An aggressive hydraulic fracture stimulation program on program previously fractured wells in the Kuparuk River Field has increased production by 50,000 BOPD. The Kuparuk River Field is the second largest producing field in the united States with sixty-five percent of the reserves contained in a 20–100 md permeability sandstone. This paper describes results of a series of design improvements in an ongoing refracture program of oil wells in this moderate permeability formation. Over 185 of the 380 production wells have been refractured during the past five years. Long term production data are presented comparing productivities after the initial stimulations carried out in the early 1980's to the recent refracture stimulations. A twofold improvement in long term productivity is shown with changes in the treatment design: increased job size, different proppant types (ceramic vs. sand), proppant mesh sizes (10/14 and 12/18 vs. 20/40 and 16/20), and fluid types (gelled water vs. gelled diesel). The average productivity increase from 30 to 60 BOPD/net foot pay provided the economic justification for refracturing some wells a second time. Additionally, wells with high flow potential after initial stimulation have been refractured for substantial increases in oil rate.
Since June 1983, over 880 fracture stimulations have been performed in the Kuparuk River Field. These treatments can be classified in two major groups, 680 initial fracture stimulations and over 200 refracture stimulations (refracs). Clearly, fracturing has played a primary role in the development of this major oil field. Evolution of the initial fracture designs and an introduction to the refrac program have been documented. This paper presents a review of the evolution, implementation, and results of this extensive refrac program.
The Kuparuk River Field is located in the Alaskan Arctic about 40 miles west of the Prudhoe Bay Field (Figure 1). The field was discovered in 1969, but-was not deemed economic for development until 1977, after completion of the Trans Alaska Pipeline. The reservoir covers 115,000 acres with over 5 billion barrels of original oil in place. The formation contained no gas cap upon discovery; primary recovery commenced in late 1981 by solution gas drive. In December 1985, a waterflood begin with the injection of Beaufort seawater. Two years later, immiscible gas injection was initiated in a water alternating gas (WAG) process. The majority of the field is now under secondary recovery receiving pressure support through a combination of waterflood and WAG injection. An enhanced recovery pilot is underway through WAG injection of miscible enriched gas. The field currently produces over 310 MBOPD with over 685 production and injection wells.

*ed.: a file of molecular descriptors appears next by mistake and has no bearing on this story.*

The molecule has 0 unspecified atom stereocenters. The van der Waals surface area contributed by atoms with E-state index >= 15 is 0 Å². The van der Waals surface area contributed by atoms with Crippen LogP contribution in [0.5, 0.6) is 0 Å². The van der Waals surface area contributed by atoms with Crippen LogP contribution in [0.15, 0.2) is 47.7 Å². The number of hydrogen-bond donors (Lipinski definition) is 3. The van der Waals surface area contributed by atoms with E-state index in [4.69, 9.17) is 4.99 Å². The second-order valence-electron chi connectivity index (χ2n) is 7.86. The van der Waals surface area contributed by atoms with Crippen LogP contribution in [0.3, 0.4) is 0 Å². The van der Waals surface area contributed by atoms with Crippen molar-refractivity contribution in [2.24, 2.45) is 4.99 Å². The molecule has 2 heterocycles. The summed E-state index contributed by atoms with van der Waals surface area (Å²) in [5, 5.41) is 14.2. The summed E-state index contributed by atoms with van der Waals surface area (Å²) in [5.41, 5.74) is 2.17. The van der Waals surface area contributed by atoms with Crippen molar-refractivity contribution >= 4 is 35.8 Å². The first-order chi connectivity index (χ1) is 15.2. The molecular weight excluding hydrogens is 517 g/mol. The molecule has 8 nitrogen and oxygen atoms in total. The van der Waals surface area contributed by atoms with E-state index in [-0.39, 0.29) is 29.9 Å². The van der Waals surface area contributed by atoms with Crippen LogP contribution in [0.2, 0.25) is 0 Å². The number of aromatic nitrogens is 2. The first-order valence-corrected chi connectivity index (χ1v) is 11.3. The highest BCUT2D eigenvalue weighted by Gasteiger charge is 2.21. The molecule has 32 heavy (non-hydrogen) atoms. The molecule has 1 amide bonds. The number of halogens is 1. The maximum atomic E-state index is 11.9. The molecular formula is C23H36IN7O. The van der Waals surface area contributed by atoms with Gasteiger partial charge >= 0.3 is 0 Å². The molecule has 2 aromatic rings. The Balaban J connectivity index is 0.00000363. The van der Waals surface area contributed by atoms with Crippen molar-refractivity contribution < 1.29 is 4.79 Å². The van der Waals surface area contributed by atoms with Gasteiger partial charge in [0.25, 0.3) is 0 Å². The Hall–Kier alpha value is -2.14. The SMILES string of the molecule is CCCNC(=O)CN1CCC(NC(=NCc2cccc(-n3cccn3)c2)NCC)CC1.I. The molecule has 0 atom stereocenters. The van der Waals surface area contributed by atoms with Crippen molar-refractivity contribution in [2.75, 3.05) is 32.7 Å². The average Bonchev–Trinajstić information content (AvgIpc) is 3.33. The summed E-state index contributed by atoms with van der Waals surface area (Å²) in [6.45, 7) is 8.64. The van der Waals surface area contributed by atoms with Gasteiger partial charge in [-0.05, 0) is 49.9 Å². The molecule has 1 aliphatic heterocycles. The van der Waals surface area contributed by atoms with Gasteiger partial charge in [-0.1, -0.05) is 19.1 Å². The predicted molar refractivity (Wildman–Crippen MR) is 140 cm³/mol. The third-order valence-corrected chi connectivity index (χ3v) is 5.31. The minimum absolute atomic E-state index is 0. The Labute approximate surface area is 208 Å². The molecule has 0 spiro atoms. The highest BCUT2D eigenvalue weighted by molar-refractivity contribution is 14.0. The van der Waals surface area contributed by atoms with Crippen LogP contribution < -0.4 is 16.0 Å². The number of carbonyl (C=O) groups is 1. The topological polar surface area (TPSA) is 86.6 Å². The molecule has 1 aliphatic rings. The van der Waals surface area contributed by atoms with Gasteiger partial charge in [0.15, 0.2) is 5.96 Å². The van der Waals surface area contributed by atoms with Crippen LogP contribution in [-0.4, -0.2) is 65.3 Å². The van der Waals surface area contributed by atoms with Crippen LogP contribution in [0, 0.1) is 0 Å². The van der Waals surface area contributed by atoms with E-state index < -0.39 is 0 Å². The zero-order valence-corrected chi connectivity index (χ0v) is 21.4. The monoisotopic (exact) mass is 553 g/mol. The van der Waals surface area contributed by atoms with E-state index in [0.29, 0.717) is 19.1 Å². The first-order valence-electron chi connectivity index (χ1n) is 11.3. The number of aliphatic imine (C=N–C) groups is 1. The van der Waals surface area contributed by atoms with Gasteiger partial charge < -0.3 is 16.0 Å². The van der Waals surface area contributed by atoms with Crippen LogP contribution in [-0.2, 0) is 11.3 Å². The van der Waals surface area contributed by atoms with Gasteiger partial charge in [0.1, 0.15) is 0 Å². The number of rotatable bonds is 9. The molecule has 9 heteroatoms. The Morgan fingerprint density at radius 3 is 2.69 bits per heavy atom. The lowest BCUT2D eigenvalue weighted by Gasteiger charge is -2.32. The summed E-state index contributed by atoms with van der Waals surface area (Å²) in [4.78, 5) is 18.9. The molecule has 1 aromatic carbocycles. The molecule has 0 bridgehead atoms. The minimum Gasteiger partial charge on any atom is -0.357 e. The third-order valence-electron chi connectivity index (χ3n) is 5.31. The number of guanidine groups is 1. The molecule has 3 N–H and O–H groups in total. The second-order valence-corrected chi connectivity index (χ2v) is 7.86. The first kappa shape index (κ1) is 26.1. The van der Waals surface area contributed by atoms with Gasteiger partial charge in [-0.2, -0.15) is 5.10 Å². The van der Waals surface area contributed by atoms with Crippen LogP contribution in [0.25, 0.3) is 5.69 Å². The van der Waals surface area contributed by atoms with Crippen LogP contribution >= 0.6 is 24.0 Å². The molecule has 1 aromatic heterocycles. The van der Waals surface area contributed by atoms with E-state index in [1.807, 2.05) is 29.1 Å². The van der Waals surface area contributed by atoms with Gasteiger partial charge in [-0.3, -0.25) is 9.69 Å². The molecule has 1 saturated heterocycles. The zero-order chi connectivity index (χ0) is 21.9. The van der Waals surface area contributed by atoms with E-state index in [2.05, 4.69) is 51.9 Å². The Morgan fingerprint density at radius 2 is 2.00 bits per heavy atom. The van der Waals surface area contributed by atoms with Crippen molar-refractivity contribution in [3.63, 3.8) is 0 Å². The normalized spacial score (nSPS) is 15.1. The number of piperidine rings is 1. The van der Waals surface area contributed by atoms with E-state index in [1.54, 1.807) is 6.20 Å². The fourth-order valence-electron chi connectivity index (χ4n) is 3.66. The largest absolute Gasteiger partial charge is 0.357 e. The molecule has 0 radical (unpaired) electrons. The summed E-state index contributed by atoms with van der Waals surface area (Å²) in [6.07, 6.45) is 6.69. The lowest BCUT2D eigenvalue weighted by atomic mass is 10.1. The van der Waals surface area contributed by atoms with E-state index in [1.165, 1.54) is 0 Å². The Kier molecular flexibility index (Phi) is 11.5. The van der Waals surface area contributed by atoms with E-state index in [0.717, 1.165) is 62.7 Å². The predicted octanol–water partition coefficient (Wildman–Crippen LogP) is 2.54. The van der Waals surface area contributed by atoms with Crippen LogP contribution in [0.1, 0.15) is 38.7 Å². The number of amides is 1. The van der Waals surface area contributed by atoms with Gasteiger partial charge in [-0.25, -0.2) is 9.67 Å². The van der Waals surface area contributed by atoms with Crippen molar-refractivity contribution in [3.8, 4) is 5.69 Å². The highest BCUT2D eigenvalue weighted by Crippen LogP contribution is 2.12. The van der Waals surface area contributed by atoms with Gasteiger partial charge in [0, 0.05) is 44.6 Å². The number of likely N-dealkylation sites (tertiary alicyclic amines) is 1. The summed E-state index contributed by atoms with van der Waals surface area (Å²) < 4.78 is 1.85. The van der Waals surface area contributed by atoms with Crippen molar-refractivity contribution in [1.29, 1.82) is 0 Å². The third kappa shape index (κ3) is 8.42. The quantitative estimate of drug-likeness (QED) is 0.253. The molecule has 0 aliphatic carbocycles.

Initial development was on 160 acre well spacing with some 80 acre infill locations. Drilling continues to fully develop peripheral and infill areas. Wells with departures up to 10,000 feet are drilled from centrally located gravel pads to reduce the environmental impact to the Arctic tundra (Figure 2). The majority of the wells are drilled at an angle through the Kuparuk to-minimize drilling costs. The typical hole angle within the producing interval is 40. The interpretation of fracture treating pressures and height growth are complicated by the deviated wellbores. Special perforating strategies upon initial completion include oriented and aligned perforating to improve the effectiveness of fracture stimulation.
The Kuparuk reservoir produces from two horizons. A typical log of the Kuparuk interval is shown in Figure 3. The upper zone, the C Sand, is a very fine to coarse grained quartzose sandstone over 100' thick with over 80' of net pay. The C Sand was deposited upon a regional unconformity and has limited areal extent as shown in Figure 1. With average permeability of 130 md ranging up to 2600 md, the C Sand typically produces at rates from 1000 to 5000 BPD.
The A Sand, the lower producing zone, is present throughout the field and contains 65% of recoverable oil in ace. The average net thickness is typically less than 30 Feet, with permeability ranging from 20 to 100 md. It is a fine to very tine grained sandstone interbedded with shale and cemented with quartz and varying amounts of ankerite. The A Sand unit can be further divided into six distinct mappable subzones, A1 through A6 (Figure 1). Each of these subzones has variable reservoir quality across the field and typically one or two of these subzones dominate the A Sand productivity of any given well. The resulting A Sand permeability-thickness (kh) of wells across the field is similar, averaging 1000 md-ft upon initial completion and stimulation.
The B unit, made up of sands, siltstones, and shales, ranges in gross thickness from 0 to 150 ft. This high shale content nonpay interval provides an impermeable barrier to flow between the two producing zones. This barrier benefits the oil recovery at Kuparuk try allowing the two zones of distinctly different producing characteristics to be waterflooded separately. In addition, the B Sand provides the reservoir barrier to isolate the A Sand during hydraulic fracture stimulation.
Until 1990, field oil rate was dominated by the upper zone, the high permeability C Sand. Since that time, watercuts have increased with rapid waterflood breakthrough in the C Sands. The A Sand WAG/waterflood is much less mature. Waterflood breakthrough is limited to approximately 34 of 290 patterns. In most refracture stimulated wells, the A Sand zones produce at watercuts less than 5%. A surveillance program has been developed to effectively manage the dual zone waterflood and maximize recovery. The fracture stimulation program has played an important role in balancing the floods by increasing A Sand offtake.
Wells are typically completed with single tubing strings, a using packers and sliding sleeves or mandrels to allow isolation of the separate zones where both are present (Figure 4).